ABOUT THE BOOK
Lance Underphal was devastated by his wife’s death, and now, the down-and-out crime-scene photographer can’t let her go. He wakes up plagued by premonitions. The double shooting of an Arizona real estate developer and his mistress/bookkeeper immerse Underphal in a world of incomprehensible phenomena.
Frank Salmon, the homicide detective on the case, does his best to blow off Underphal’s “visions.” But the murders keep piling up and the visions are all too real.
Salmon pursues Underphal’s clues from a popular strip club to a failing community bank, adding a blackmailing stripper to the body count.
Underphal struggles mightily with his psychic curse, teetering on the brink of insanity. His only hope for redemption is the voice in his head, the voice of his dead wife. Stumbling through dark vortexes of murderous intrigue, he comes to realize his visions will either kill him or lead to the capture of a killer—maybe more than one.
Read an excerpt:
Published by: Telemachus Press
Publication Date: 11/19/2012
Number of Pages: 382
MICHAEL ALLAN SCOTT
Born and raised at the edge of the high desert in Kingman, Arizona, Michael Allan Scott resides in Scottsdale with his wife, Cynthia and their hundred-pound Doberman, Otto. In addition to writing mysteries and speculative fiction, his interests include music, photography, art, scuba diving and auto racing.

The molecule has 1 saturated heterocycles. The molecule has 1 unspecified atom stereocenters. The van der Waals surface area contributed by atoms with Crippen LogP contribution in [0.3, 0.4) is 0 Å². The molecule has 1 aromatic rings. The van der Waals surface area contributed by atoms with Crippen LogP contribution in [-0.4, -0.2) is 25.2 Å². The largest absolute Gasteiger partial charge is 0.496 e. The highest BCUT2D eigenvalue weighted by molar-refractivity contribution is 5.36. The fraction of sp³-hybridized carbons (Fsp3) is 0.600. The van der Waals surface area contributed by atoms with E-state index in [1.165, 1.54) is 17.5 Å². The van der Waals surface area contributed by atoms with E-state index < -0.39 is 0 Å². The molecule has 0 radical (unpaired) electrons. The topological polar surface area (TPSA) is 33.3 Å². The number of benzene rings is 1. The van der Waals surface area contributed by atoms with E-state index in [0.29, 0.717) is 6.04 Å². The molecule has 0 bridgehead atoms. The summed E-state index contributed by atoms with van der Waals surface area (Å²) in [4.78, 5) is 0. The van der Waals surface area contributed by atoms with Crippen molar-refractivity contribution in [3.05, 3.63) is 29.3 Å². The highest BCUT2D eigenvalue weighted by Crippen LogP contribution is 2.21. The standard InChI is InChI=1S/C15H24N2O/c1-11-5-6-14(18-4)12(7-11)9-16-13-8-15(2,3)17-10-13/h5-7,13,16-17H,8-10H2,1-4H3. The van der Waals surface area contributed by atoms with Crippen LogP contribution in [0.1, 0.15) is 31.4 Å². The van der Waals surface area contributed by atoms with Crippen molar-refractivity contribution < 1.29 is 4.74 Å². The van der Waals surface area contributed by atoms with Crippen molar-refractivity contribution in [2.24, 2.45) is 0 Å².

Connect with Michael at these sites:
Q&A with Michael Allan Scott
Writing and Reading:
Do you draw from personal experiences and/or current events?
Both. The Lance Underphal mysteries are loosely based on real life experiences over a backdrop of current events at the time.
Do you start with the conclusion and plot in reverse or start from the beginning and see where the story line brings you? I have a basic story idea and rough out the bones of the plot and characters in notes, then let ‘er rip. I compare it to jazz composition. Once I have the basic structure down, I improvise and let it take me where it will.
Your routine when writing?
Simple, really. I schedule my writing time for the week ahead, then do my best to adhere to my schedule. I track my progress weekly based on word count.
Hmm … depends on who you ask. I rarely write more than an hour straight, taking breaks and short walks when the mood hits to stay fresh. Sometimes I’ll listen to a particular piece of music to establish the emotional tone I want to achieve.
Is writing your full time job?
Yes, one of them. Sixty/seventy hour work weeks are common for me.
If not, may I ask what you do by day?
Of course I write and market my writing. Additionally, I own and operate a commercial real estate company.
Who are some of your favorite authors?
When it comes to mystery, James Lee Burke and Michael Connelly come to mind. And of course, Edgar Allan Poe.
What are you reading now?
I read several books at a time—keeps me from getting bored. The paperbacks include: The Death Artist by Jonathan Santlofer, The Deep Blue Good-By by John D. MacDonald, Bridge of Sighs by Richard Russo, and collection of Poe short stories edited by Michael Connelly titled In the Shadow of the Master. On my Kindle, I’m reading: Poe by J. Lincoln Fenn and Reconing by R.S. Guthrie. BTW, this list should not be taken as a recommendation.
Are you working on your next novel?
I just finished the first draft.
Can you tell us a little about it?